Thermochronology is widely used to track the exhumation of rock towards the Earth’s surface. Over the last decade, the amount of thermochronological data available for the Northern Andes in Colombia has increased considerably. Because of this, the thermal history of many parts of the Northern Andes is fairly well known. This knowledge helps us identifying different exhumation pulses of the mountain belt, especially the last orogenic episode (Pleistocene) has been identified in several places of the Eastern Cordillera, the Santander Massif, and the Llanos foothills. However, besides the large thermochronological dataset north of latitude 4°N, the data are less abundant to the South, and the cooling history of the Northern Andes remains unclear in that part of Colombia.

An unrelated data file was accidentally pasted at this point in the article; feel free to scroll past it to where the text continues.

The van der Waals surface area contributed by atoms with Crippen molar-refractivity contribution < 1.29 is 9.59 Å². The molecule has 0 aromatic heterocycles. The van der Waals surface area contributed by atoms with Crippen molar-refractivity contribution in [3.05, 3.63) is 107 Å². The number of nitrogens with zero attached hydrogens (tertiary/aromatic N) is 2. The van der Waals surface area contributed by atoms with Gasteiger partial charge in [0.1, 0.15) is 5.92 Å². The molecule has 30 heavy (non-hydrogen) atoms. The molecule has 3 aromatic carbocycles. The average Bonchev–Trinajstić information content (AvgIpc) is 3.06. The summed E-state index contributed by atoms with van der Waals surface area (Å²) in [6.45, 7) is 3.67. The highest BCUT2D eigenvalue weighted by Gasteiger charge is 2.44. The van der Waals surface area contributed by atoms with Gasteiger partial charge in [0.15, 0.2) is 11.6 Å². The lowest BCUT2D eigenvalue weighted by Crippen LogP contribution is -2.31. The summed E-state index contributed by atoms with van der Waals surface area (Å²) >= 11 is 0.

This contribution presents new evidence of the last Andean orogenic pulse recorded in the Northern Andes towards the southern junction of the three Colombian Cordilleras (1°N). Data agrees with the NE-SW trend of young ages over the Eastern foothills of Eastern Cordillera. The new Apatite fission-track (AFT) data of bedrock and modern river sediments show a Pleistocene signal of about 1.8 to 2.6 Ma, with high exhumation rates of about 1 km/Myr, assuming a thermal gradient of 30°C/km. Furthermore, an exhumed AFT partial annealing zone is detected in an elevation profile around 1700 m.a.s.l, which also reflected in the youngest detrital age peaks of the Sangoyaco creek, near Mocoa town.
Recent studies over Eastern cordillera propose a tectonic exhumation control rather than climate one. The presence of an exhumed AFT Partial annealing zone and young detrital AFT data support the idea that exhumation was driven by tectonics, possibly related to the Nazca plate movement and controlled by the morphology of Eastern Cordillera.
- Villamizar-Escalante, Nicolas (*) ¬; Bernet, Matthias (**); Amaya, Sergio (*); Peña-Urueña, Mary (*); Zuluaga, Carlos (***); López-Isaza, Julián (*); López-Isaza, Sergio (****)
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